Moon Knight Recap: Episode Five, “Paper Moon to Harvest Moon”

Here’s the thing with Moon Knight, at this juncture: It’s tonally all over the place. But the other thing is: That should and could easily be fun—and far more interesting than the usual superhero fare. But it isn’t, and that’s the real thing. It’s just not doing what it’s doing very well at all, and it becomes more apparent every week.

It feels like the people behind the show think they’re making some kind of Eternal Moonlight of the Cratered Mind, but it has none of the style of Michel Gondry nor the substance of Charlie Kaufman. It’s as one-dimensional as a, yes, paper moon. So, for better or worse, this fifth episode is a climb out of that to seemingly get us back around to the usual superhero fare. Or at least get to the precipice.

The series’ penultimate episode very quickly returns to the fantasy (or is it???) of Marc being an asylum patient of Dr. Ethan Hawke. The show again spins its wheels to little effect until, at last, a violent outburst gets Marc drugged back to where we were at the end of last episode: meeting Egyptian hippo god Tawaret.

Here, we learn that she is a cartoon in every sense of the word. She barely looks better than the Madagascar upright hippo and has consistent jokes about on-par with that low standard. She lets our now-separate boys Marc and Steven know that they’re basically headed to the Egyptian version of the River Styx, booked on a cruise to the afterlife. What she does not let on is that some parts are going to look like a video game, and a lot of the nighttime desert shots are going to be even muddier, more indiscernible dogshit than The Book of Boba Fett’s shit-looking nighttime desert.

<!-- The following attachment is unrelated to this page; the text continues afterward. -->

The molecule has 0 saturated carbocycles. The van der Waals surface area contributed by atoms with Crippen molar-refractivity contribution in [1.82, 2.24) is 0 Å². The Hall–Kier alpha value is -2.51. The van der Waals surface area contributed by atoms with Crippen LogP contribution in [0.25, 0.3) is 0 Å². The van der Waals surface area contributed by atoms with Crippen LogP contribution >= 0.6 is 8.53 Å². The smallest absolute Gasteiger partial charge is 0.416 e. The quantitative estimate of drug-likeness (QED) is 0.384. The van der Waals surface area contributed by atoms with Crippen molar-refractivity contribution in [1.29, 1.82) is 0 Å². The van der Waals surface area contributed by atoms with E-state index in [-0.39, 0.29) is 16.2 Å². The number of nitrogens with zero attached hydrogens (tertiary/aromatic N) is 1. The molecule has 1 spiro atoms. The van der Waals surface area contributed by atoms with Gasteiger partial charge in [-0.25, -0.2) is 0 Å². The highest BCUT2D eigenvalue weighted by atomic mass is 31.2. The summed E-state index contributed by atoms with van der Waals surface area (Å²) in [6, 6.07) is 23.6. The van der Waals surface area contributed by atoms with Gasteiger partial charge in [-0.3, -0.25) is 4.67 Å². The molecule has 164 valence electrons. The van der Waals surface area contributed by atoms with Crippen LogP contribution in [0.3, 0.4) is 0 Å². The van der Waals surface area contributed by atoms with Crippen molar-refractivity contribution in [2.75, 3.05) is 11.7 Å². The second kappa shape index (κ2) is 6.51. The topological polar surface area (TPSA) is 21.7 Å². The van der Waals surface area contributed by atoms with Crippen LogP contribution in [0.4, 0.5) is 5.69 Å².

So they’re on this boat that journeys between World of Warcraft regions when Hippo informs the boys of the show’s latest convoluted though historically accurate mechanic: they have to weigh their hearts against this magic feather to get into the afterlife.

Their wan hearts don’t balance, and she further convolutes this by explaining that this means they have to explore their memories together to sort this out. Unfortunately, this means we also must watch their memories as a clip show of terrible one-act plays.

Long stories short, we here finally get Marc Spector’s Cybil origin story: he accidentally let his younger brother die in a cave, and that sent his mom into a drunken, rage-fueled spiral wherein she would beat Marc with conveniently-placed belts as soon as she entered a room. His father, meanwhile, was some milquetoast who looks like a dollar-store JJ Abrams—the first hint that Moon Knight has indeed retained his comic book Judaism. It’s a mitzvah!

The other thing we learn, which we basically already knew, is that as a mercenary, Marc indeed killed a lot of people. Not, like, a genocide situation, but enough to fill a small hospital cafeteria.

We keep jumping around among the memories, the hippo-piloted boat, and Dr. Gattaca’s mental hospital, and we slowly get the point of it all. We now know Steven was created as a coping mechanism for his guilt and his caricature of an abusive mom, keeping a part of himself free of all that. Stephen gives Marc the classic “it’s not your fault” speech, rivaling “drunk mom gets out the belt” and the hippo saying, “This is bad; this is evil,” for this episode’s most banal bit.

Anyway, with that taken care of, it’s time for Pirates of the Sahara.

Marc and Steven’s hearts and minds still divided despite their little therapy sesh, some kind of spectral sand pirates start raiding the hippopotaship. With Marc in danger, Steven realizes that if they’re the same person, he must be capable of fighting too, and in doing so, sacrifices himself to save his other half. Falling overboard into, essentially, Return to Oz’s Deadly Desert, he gets turned into a sand ghast himself, spiriting away with his heart. The scales balance, and the incredibly-apparent chromakey screen behind Marc switches to Aaru, the heavenly field of reeds of Egyptian myth.

How will Marc return from the afterlife? Is this the end of Oscar Isaac doing his little voice? Is he now just a single personality who occasionally gets swaddled by a bird-god? And—oh, right—how is he going to sort out being able to get swaddled by a bird-god again?

There’s only one episode to go, so the answer is likely “pretty hastily, because we have to inevitably get to a big CGI battle where Ethan Hawke gets his own very similar Moon Knight-type swaddling.” We’ll see next week!

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